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I Watched Every Episode of ‘Jeopardy!’ on Netflix, and Here’s How Much I Now Know

Or, more accurately, how much I don't

When it comes to primetime TV game shows, people tend to fall into one of two camps: Wheel of Fortune, or Jeopardy!.

I, my friends, am a Jeopardy! man. Wheel of Fortune can eat shit.

It’s been this way since the first time I sat down to watch the show with my late grandmother. Alex Trebek would read off the clues, she’d yell the answers out in the form of a question and I’d eat the celery sticks with peanut butter that she made me. The end result: I was hooked.

My love for the show only grew from there. It turns out that I had a thing for trivia. I’m the guy who read the almanacs his mother gave him for Christmas each year cover to cover. Eventually, I thought I’d try my luck on the show. So I tried out. And tried out. And tried out. And probably a few more times after that.

Even though I never made it, I still love the show. So when I saw that Netflix had licensed the Tournament of Champions and the Battle of the Decades, I knew I’d need to set aside some time to binge. I just didn’t think I’d watch all 35 episodes in a single day (that’s roughly 18 hours of programming). Or that my editor would ask me to write about what I learned.

And yet, here we are.

1. First things first: Allow me to explain what the Tournament of Champions and Battle of the Decades are. The Tournament of Champions is basically the best of the winners from a particular season, which in this case is 2013’s Season 29. The Battle of the Decades, on the other hand, is a round robin of all the champions from each decade the show’s been on air — broken into the 1980s, 1990s and 2000s — with the eventual winner collecting a cool mil.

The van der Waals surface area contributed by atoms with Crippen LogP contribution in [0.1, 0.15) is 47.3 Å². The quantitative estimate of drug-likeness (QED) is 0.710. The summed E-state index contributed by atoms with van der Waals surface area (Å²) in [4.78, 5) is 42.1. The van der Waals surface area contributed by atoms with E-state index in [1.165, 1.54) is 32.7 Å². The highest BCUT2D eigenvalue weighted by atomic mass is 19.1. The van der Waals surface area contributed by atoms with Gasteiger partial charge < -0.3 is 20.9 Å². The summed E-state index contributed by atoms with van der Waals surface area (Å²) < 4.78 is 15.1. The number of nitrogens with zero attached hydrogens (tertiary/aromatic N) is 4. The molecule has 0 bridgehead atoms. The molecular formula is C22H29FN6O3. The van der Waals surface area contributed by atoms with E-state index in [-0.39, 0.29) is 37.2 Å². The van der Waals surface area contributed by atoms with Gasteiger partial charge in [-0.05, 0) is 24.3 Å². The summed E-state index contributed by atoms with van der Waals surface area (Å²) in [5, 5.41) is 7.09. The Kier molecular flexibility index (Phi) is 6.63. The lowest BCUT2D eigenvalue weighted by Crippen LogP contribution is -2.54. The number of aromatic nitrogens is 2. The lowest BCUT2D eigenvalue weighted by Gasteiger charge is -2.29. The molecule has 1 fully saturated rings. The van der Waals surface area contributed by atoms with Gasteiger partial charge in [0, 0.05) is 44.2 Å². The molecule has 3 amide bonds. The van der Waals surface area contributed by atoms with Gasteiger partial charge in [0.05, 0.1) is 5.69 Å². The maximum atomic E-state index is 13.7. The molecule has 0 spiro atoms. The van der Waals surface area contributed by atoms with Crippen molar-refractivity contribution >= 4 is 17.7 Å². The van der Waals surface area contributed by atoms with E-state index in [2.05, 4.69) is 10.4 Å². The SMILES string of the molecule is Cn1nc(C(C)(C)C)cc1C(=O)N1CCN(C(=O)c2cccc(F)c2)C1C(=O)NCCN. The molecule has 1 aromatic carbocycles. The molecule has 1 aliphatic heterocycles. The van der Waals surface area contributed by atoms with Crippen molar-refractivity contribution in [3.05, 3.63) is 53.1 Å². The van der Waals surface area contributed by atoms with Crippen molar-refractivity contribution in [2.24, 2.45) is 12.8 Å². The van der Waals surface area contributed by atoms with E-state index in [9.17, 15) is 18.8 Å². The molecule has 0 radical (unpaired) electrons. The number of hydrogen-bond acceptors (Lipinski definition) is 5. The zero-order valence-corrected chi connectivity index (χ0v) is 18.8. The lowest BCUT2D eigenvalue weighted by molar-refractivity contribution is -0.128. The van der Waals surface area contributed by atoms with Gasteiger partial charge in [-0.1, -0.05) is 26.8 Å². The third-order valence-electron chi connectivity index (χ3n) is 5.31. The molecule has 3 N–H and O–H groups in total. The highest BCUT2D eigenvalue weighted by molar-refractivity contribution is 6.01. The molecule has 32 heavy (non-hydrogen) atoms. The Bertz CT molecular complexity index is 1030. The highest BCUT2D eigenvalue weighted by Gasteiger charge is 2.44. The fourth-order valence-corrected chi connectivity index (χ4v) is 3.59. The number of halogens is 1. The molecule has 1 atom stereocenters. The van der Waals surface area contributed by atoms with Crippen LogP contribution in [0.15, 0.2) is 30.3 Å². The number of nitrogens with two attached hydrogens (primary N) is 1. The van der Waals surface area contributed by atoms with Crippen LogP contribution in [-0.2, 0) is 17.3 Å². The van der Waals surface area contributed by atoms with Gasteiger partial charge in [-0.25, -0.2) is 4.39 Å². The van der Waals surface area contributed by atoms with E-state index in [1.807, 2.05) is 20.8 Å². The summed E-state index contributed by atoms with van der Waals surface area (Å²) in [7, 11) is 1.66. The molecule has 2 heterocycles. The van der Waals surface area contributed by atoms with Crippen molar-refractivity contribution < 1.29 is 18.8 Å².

2. Right off the bat, it’s clear that everyone has used their previous winnings way smarter ways than I ever would. If I won $250,000, as one does when they win a Tournament of Champions, I’d probably fly first class on Emirates. Not these model citizens.

  • Jim Scott, five-time winner and the youngest Jeopardy! champion when he won in 1991, used his winnings to attend law school.
  • 1992 Tournament of Champions winner Leszek Pawlowicz (and self-described “shovelbum”) bought himself a house.

3. Speaking of things people bought with their Jeopardy! winnings, champion Jerome Vered wanted to buy a Steinway he’d had his eye on, but when he returned to the store with his $250,000 Tournament of Champions winnings, he found out his prized piano had been sold to a buyer in Europe — a buyer who turned out to be The Edge (from, you know, U2).

4. Jeopardy! doesn’t exactly break the bank when it comes to its set pieces. Check out this guy tasked with playing the answers to the “Composer” category:

5. Contestant Robin Carroll is way too excited about the #WhoIsRobinCarroll hashtag her employer created to drum up business off the back of her Jeopardy! career. I’ve created hashtags, Robin. They’re not that special.

6. FACT ALERT: I (and everyone else in the world) immediately knew that “I hope to see my friend and shake his hand. I hope the Pacific is as blue as it has been in my dreams. I hope” is a line from The Shawshank Redemption. And so, its usage as a Daily Double was super lame.

7. The Battle of the Decades: 1980s Week featured a champion who’s also a real-life political celebrity in Richard Cordray, Barack Obama’s appointee to be the first ever Director of the Consumer Financial Protection Bureau (CFPB). He came in second in his Jeopardy! round, but because he’s a government worker, wasn’t able to accept his $5,000 in runner-up winnings. Thanks Obama!